The doors have useful removable rubbish bins for sweet wrappers and the like in their pockets, and slotted into the driver’s door itself is an umbrella – a familiar Skoda touch, along with an ice scraper clipped into the fuel filler cap. A new detail, along similarly user-friendly lines, is the cap on the screen wash reservoir under the bonnet. It opens up into a funnel that will reduce the amount of wasteful splashing.

Interior fabric choices include a material that is made of recycled plastic, which looks and feels very good in a way that defies its roots, and leather that is treated with coffee-bean waste, rather than chemicals, in the tanning process. As well as being ethically produced, it looks good – if not quite as appealing as a Peugeot 5008.

A head-up display is now available, and there’s the option of a big glass sunroof to bring a bright ambience to the cavernous cabin. Despite its size, it doesn’t sound boomy or creaky, thanks to a combination of effective sound-deadening and sturdy construction.

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Skoda Kodiaq review (2024)
Hushed at speed, comfortable seats and much better body control than the last Kodiaq.

Skoda Kodiaq engines

We’ve sampled four versions so far: two diesels, the mild hybrid and the plug-in hybrid, first on the international launch, followed by a series of longer drives on Irish roads in UK-spec cars. It’s enough exposure to the range for us to be confident about their respective strengths and weaknesses. You can see what we do to reach that conclusion by checking out our how we test cars page.

There are several engines to pick from: a 150hp mild hybrid 1.5-litre petrol four-cylinder, a 204hp 2.0-litre TSI (which is all-wheel-drive only), a 150bhp 2.0-litre diesel and a 193hp version (the latter being only for all-wheel drive). Some models are available with DCC adaptive suspension, which when set in Sport mode adds firmness to the ride and agility in corners.

The plug-in hybrid (PHEV) is front-wheel drive and seats five only. It has a six-speed DSG automatic transmission, where the others all have seven speeds. This version is due on the market a few months after the rest of the range – towards the end of 2024.

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Skoda Kodiaq review (2024)
This is was the most exciting part of our drive. And that was more down to the terrain than the car.

What it’s like to drive?

The mild hybrid, which we drove on a demanding route involving many hairpin bends and some fast motorway miles, returned an impressive real-world 35mpg. But as you might expect from a 150hp motor in such a big car, it doesn’t offer scorching performance. On those hills, it wasn’t exactly struggling but it certainly wasn’t shining. In more typical family driving, it’s smooth, lively enough and easygoing.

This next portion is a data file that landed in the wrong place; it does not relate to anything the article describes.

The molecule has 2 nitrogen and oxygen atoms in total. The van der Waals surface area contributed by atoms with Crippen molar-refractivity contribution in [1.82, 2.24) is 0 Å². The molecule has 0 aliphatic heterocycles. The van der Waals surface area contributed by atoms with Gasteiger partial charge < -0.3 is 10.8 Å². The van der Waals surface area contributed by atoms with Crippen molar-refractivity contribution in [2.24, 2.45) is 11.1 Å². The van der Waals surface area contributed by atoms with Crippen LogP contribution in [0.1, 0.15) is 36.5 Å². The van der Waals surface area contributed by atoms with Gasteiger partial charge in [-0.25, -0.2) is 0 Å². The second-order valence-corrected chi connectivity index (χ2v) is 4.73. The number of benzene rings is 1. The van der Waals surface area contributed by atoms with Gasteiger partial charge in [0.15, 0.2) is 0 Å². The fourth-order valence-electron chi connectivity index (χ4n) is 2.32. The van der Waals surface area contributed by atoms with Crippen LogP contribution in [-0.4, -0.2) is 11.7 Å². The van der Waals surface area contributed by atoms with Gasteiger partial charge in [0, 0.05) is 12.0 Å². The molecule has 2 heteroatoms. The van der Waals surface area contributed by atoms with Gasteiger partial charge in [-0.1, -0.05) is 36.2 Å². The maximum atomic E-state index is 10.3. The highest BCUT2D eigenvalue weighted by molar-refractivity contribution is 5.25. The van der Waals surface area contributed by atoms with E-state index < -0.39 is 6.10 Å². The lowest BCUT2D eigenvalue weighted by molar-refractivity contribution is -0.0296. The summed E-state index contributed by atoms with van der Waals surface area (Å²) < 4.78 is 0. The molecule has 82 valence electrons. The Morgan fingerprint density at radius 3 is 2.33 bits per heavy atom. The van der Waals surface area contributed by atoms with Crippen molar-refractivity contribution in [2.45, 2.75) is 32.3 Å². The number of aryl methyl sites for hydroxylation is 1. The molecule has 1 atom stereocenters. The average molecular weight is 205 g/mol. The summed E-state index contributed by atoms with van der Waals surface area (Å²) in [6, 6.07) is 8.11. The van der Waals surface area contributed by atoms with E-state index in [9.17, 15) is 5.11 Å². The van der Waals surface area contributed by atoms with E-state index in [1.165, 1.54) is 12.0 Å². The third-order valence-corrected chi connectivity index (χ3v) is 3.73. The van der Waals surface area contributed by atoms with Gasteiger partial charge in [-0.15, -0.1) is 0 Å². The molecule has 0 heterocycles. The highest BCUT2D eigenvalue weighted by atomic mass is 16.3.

The plug-in hybrid is much perkier, reflected in a 0-62mph time that, at 8.4 seconds, is 1.3 seconds quicker. And if it replicates the official figures, it will top 60 miles of electric-only running thanks to its 25.7kWh battery, and recharge quickly. But a much longer drive will be needed to really get under the skin of the PHEV.

Right now, the sweet spot in the range is the lesser of the two diesels, if you’re prepared to buck the current anti-diesel trend. In five-seat SE guise, it combines a 9.6-second 0-62mph time with economy around 50mpg. Its elastic nature makes it feel faster than that, and it’s untroubled by hills or heavy loads. The more powerful diesel is faster off the line, with a 7.8-second sprint time, but it’s thirstier, has a higher CO2 output, and currently only comes as a seven-seat 4×4 in SE L trim.

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Skoda Kodiaq review (2024)
The new Kodiaq is an evolutionary step over the old car – and it’s all the better for it.

Ride quality is reasonable, and the body control is impressive for a car of this size if you hammer it hard through the bends – a big improvement over the last Kodiaq, which wasn’t exactly bad in this respect. The steering, however, is always a little vague and remote.

That may change when the vRS version arrives, but for now the Kodiaq is going to bring at least as much pleasure to the passengers as to the driver – which, arguably, is what it’s all about.

All this talk of performance is pretty much beside the point, really. The Kodiaq is not designed to be dynamically outstanding, and is at its best when it’s used for its core tasks of family holidays, the school run, shopping and taking vast quantities of garden waste to the tip.

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Skoda Kodiaq review (2024)
Body control and agility are improved over the old Kodiaq – just the thing for the tip run…

What models and trims are available?

Initially there are two spec levels, SE and SE L. A Sportline model will be along soon, with marginally more visual pizzazz and sporty-looking interior. Later there will be a vRS version. The SE comes with 18-inch wheels, front and rear LED lights, heated front seats and three-zone climate control, plus a bunch of safety-enhancing electronics, including some new arrivals: Turn Assist, Crossroad Assist and Collision Avoidance Assist.

SE L cars have 19-inch wheels as standard, adaptive matrix LED headlights, an electrically adjustable driver’s seat and electric boot opening. There are also various interior design packages available, called ‘selections,’ following the pattern established by the Enyaq. A highlight for us is the classy Cognac interior.

What else should I know?

One of the Mk1 Kodiaq’s closest rivals was the seven-seat version of the Volkswagen Tiguan, the Tiguan Allspace. That’s now been discontinued, but we’re expecting it to be replaced in 2025 by a new VW SUV called the Tayron, already on sale in China. It’s a seven seater and has a plug-in hybrid option.

Meanwhile, a very good in-house option is still available: the SEAT Tarraco, which is consistently available with great finance deals, and dishes out a much more focused driving experience.

So, it’s better than the previous-generation Skoda Kodiaq – but is this evolutionary step enough to nudge it up to the top of the class? Read on for our full verdict.